Haplotype network of D. willistoni stocks from multiple localities. The identity of the strains as Northern vs. Southern subspecies is color coded as in Figure 1. Mutations are shown as hatch marks along connecting lines. The black circles represent missing intermediate haplotypes. Strains with the same haplotype are grouped together with the size of the circle being proportional to the number of strains belonging to a haplotype. The identity of the different strains sequenced is abbreviated as in Figure 1. Drosophila strains sequenced but not phenotypically assayed are identified as follows: Brazil (B1 to B15 = haplotypes 1 to 15);38 Nicaragua (N00); El Salvador (ES01); Florida (F02); México (M03, M15, M28, M31); Guadeloupe (G20, G25); Guana (GU21, GU26, GU27); Uruguay (U17). The names of the strains sharing the most common haplotype are boxed.
© Copyright Policy - open-access
Related In: Results  -  Collection

License
Show All Figures
getmorefigures.php?uid=PMC5036932&req=5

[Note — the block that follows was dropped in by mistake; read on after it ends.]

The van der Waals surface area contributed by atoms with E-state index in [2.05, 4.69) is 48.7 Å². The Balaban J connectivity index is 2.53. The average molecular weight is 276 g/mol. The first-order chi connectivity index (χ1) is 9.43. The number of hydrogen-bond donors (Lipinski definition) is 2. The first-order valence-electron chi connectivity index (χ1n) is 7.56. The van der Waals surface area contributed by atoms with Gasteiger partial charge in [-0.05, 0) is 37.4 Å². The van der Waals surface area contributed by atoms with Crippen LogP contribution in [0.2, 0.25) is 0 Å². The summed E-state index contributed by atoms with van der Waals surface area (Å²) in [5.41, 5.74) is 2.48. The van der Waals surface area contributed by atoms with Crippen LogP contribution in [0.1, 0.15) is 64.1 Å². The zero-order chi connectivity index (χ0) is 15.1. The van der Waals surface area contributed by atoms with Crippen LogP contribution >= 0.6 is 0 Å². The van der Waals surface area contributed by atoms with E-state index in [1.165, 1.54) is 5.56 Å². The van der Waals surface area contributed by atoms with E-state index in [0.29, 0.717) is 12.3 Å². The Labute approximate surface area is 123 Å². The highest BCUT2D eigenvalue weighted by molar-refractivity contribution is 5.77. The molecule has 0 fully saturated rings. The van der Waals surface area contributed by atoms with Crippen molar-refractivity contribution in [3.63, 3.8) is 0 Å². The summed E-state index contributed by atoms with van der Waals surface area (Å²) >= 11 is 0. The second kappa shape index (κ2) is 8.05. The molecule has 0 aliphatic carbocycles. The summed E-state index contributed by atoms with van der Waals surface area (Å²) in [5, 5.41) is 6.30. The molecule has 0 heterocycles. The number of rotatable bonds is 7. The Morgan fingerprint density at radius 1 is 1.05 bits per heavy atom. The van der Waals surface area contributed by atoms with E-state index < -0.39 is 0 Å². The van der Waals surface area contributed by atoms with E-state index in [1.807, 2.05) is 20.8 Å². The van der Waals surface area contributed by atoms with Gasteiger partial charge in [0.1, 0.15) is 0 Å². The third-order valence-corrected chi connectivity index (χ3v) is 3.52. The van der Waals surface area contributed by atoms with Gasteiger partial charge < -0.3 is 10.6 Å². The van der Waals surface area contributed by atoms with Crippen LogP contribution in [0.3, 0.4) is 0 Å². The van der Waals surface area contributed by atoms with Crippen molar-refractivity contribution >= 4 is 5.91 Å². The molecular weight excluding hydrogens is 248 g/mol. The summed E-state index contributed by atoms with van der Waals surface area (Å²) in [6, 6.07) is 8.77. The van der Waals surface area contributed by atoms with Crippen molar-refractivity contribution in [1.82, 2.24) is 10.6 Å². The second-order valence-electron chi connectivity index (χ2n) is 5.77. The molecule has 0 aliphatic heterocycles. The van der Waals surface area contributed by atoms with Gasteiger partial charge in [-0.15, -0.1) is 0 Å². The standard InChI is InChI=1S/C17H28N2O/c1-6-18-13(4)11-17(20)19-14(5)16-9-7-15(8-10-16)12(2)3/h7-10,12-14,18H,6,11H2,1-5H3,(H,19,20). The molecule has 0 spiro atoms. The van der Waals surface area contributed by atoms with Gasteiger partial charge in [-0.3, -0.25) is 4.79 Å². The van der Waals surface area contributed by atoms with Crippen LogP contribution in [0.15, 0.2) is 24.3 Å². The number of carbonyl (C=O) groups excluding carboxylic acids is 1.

f0003: Haplotype network of D. willistoni stocks from multiple localities. The identity of the strains as Northern vs. Southern subspecies is color coded as in Figure 1. Mutations are shown as hatch marks along connecting lines. The black circles represent missing intermediate haplotypes. Strains with the same haplotype are grouped together with the size of the circle being proportional to the number of strains belonging to a haplotype. The identity of the different strains sequenced is abbreviated as in Figure 1. Drosophila strains sequenced but not phenotypically assayed are identified as follows: Brazil (B1 to B15 = haplotypes 1 to 15);38 Nicaragua (N00); El Salvador (ES01); Florida (F02); México (M03, M15, M28, M31); Guadeloupe (G20, G25); Guana (GU21, GU26, GU27); Uruguay (U17). The names of the strains sharing the most common haplotype are boxed.